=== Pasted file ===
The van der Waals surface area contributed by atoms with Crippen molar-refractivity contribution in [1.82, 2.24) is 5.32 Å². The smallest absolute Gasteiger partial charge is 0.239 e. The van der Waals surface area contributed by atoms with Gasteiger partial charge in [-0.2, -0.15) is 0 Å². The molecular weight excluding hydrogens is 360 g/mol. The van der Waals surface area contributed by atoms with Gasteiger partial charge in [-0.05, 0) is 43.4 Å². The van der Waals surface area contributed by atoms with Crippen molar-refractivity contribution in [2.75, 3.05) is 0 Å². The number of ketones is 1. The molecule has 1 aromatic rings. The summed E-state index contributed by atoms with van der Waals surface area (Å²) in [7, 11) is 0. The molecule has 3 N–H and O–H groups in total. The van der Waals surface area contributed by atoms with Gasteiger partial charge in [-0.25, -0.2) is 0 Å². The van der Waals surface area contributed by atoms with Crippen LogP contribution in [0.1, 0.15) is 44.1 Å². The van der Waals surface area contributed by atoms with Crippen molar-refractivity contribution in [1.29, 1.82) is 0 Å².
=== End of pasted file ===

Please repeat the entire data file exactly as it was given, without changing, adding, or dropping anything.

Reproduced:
The van der Waals surface area contributed by atoms with Crippen molar-refractivity contribution in [1.82, 2.24) is 5.32 Å². The smallest absolute Gasteiger partial charge is 0.239 e. The van der Waals surface area contributed by atoms with Gasteiger partial charge in [-0.2, -0.15) is 0 Å². The molecular weight excluding hydrogens is 360 g/mol. The van der Waals surface area contributed by atoms with Gasteiger partial charge in [-0.05, 0) is 43.4 Å². The van der Waals surface area contributed by atoms with Crippen molar-refractivity contribution in [2.75, 3.05) is 0 Å². The number of ketones is 1. The molecule has 1 aromatic rings. The summed E-state index contributed by atoms with van der Waals surface area (Å²) in [7, 11) is 0. The molecule has 3 N–H and O–H groups in total. The van der Waals surface area contributed by atoms with Gasteiger partial charge in [-0.25, -0.2) is 0 Å². The van der Waals surface area contributed by atoms with Crippen LogP contribution in [0.1, 0.15) is 44.1 Å². The van der Waals surface area contributed by atoms with Crippen molar-refractivity contribution in [1.29, 1.82) is 0 Å².